A timeline of the time, times and a half

October 27, 2012

The gospel says that after Jesus was raised up from the grave, he ascended to his Father’s throne, where he was made Lord and Christ, which means he fulfils the prophecies about a descendant of David who reigns on the throne of David forever. The apostle Peter said to the Jews on the day of Pentecost,

Acts 2:32-36
This Jesus hath God raised up, whereof we all are witnesses.
Therefore being by the right hand of God exalted, and having received of the Father the promise of the Holy Ghost, he hath shed forth this, which ye now see and hear.
For David is not ascended into the heavens: but he saith himself, The Lord said unto my Lord, Sit thou on my right hand,
Until I make thy foes thy footstool.
Therefore let all the house of Israel know assuredly, that God hath made the same Jesus, whom ye have crucified, both Lord and Christ.

In general, those who have embraced dispensationalism have been reluctant to acknowledge that Jesus is Lord and Christ, reigning upon the throne of David, (as that what being made “Christ” implies) and the leaders of the dispensationalism movement have been forced to reconsider, by the development of progressive dispensationalism, which acknowledges that Christ is now reigning on the throne of David, and challenges the views of older dispensationalists.

Another basic truth of the gospel was explained by Peter in Acts 3. This is the truth that Jews after the flesh, who did not accept Christ and believe in him, are cut off from Israel. Peter quoted the law of Moses.

Acts 3:19-24
Repent ye therefore, and be converted, that your sins may be blotted out, when the times of refreshing shall come from the presence of the Lord.
And he shall send Jesus Christ, which before was preached unto you:
Whom the heaven must receive until the times of restitution of all things, which God hath spoken by the mouth of all his holy prophets since the world began.
For Moses truly said unto the fathers, A prophet shall the Lord your God raise up unto you of your brethren, like unto me; him shall ye hear in all things whatsoever he shall say unto you.
And it shall come to pass, that every soul, which will not hear that prophet, shall be destroyed from among the people.
Yea, and all the prophets from Samuel and those that follow after, as many as have spoken, have likewise foretold of these days.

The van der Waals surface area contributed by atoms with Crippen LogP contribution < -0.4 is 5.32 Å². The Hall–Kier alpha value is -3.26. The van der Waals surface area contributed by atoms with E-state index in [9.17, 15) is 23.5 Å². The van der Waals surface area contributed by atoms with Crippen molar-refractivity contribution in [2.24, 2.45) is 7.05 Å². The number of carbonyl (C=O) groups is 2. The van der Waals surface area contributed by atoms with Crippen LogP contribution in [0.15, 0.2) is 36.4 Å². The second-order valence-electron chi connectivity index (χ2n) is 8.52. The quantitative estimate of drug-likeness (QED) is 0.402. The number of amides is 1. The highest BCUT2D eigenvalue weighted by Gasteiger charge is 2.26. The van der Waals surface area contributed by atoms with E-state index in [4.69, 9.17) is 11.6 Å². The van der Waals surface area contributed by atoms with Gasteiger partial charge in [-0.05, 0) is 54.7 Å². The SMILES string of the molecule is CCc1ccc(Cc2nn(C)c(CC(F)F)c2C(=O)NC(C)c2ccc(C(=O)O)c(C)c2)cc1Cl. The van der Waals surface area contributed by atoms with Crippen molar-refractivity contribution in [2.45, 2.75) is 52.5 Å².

The Jews who reject Christ and don’t believe in him, are “destroyed from among the people” of God, and Paul described them as branches broken off from their tree. [Rom. 11:17]

This is all part of the gospel that dispensationalism tends to undermine, and work against. Many dispensationalists would probably say the apostle Peter was “antisemitic” if he were a Gentile. And there are scholars who have said that about the New Testament.

And similarly the apostle John wrote, “Who is a liar but he that denieth that Jesus is the Christ? He is antichrist, that denieth the Father and the Son.” [1 John 2:22]

These are fundamental truths of the Gospel, and they are not “antisemitic.” Jesus said, the truth that God revealed to Peter, that Jesus is the Christ, is the rock upon which he will build his church.

The present age is sometimes called the age of the church, and it is represented in the prophecies of Daniel and Revelation by the cryptic phrase, “a time, times and a half,” which is half of seven times, and the final half of the 70th week of Daniel 9. My understanding is that the 70th week includes the ministry of Jesus as the first half of the week. It is the week in which Jesus confirms his covenant with many. So the 70th week when Jesus confirms his covenant with many spans all the time from the beginning of his ministry to the end of the present age.

On the other hand, dispensationalism says that in the 70th week, Antichrist will make a covenant with the Jews. They confuse Christ with Antichrist!

The chart below illustrates the time times and a half and how it relates to the various numbers in Daniel and Revelation, which all fit the pattern of a time times and a half.

The time, times and a half

In the chart above the various numbers associated with the time times and a half are arranged in decreasing order, and with this arrangement they depict a diminishing period of time. The smallest period is the three days and a half when the two witnesses lie as corpses in the street, which is symbolic of how the world views the scriptures and the Spirit, in an age of unbelief, and of general confusion and widespread apostasy in the church.

The 1,260 days is the time of the ministry of the two witnesses and the time when the church has been in the wilderness. The church here is not a major denomination, because a great denomination cannot flee to the wilderness. It depicts individual believers who come out of the worldly system John calls Babylon. The 1,260 days likely began at the end of the first century.

The 1,335 days spans the whole time of the church from the first Pentecost to the end of the age.

The 1,290 days is intermediate, and it marks the setting up of the abomination of desolation, about the time of the destruction of Jerusalem in 70 AD. Daniel says “And from the time that the daily sacrifice shall be taken away, and the abomination that maketh desolate set up, there shall be a thousand two hundred and ninety days.” [Dan. 12:11] This connects the abomination of desolation with the period when the daily sacrifices ceased, when the temple was destroyed in 70 AD. Afterwards, John said there were “many antichrists.” [1 John 2:18] This can be identified with the abomination of desolation; they have not gone away, since the time of John.